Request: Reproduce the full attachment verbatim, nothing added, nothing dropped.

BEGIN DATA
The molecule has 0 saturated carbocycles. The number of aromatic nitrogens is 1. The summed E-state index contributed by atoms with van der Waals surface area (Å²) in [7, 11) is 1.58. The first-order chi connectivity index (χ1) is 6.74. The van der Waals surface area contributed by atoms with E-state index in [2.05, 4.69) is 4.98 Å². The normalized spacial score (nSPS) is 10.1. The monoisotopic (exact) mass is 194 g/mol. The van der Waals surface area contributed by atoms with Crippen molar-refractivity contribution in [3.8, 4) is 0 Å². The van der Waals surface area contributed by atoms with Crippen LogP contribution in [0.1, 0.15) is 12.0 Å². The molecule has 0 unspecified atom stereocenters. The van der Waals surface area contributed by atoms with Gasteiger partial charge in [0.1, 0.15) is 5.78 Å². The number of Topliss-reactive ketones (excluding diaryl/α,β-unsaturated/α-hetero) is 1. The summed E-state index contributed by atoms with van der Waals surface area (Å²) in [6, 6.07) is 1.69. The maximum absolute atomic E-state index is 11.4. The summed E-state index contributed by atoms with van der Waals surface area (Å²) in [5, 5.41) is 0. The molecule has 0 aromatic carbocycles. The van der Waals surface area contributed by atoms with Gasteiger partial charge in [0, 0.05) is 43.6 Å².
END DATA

The molecule has 0 saturated carbocycles. The number of aromatic nitrogens is 1. The summed E-state index contributed by atoms with van der Waals surface area (Å²) in [7, 11) is 1.58. The first-order chi connectivity index (χ1) is 6.74. The van der Waals surface area contributed by atoms with E-state index in [2.05, 4.69) is 4.98 Å². The normalized spacial score (nSPS) is 10.1. The monoisotopic (exact) mass is 194 g/mol. The van der Waals surface area contributed by atoms with Crippen molar-refractivity contribution in [3.8, 4) is 0 Å². The van der Waals surface area contributed by atoms with Crippen LogP contribution in [0.1, 0.15) is 12.0 Å². The molecule has 0 unspecified atom stereocenters. The van der Waals surface area contributed by atoms with Gasteiger partial charge in [0.1, 0.15) is 5.78 Å². The number of Topliss-reactive ketones (excluding diaryl/α,β-unsaturated/α-hetero) is 1. The summed E-state index contributed by atoms with van der Waals surface area (Å²) in [6, 6.07) is 1.69. The maximum absolute atomic E-state index is 11.4. The summed E-state index contributed by atoms with van der Waals surface area (Å²) in [5, 5.41) is 0. The molecule has 0 aromatic carbocycles. The van der Waals surface area contributed by atoms with Gasteiger partial charge in [0, 0.05) is 43.6 Å².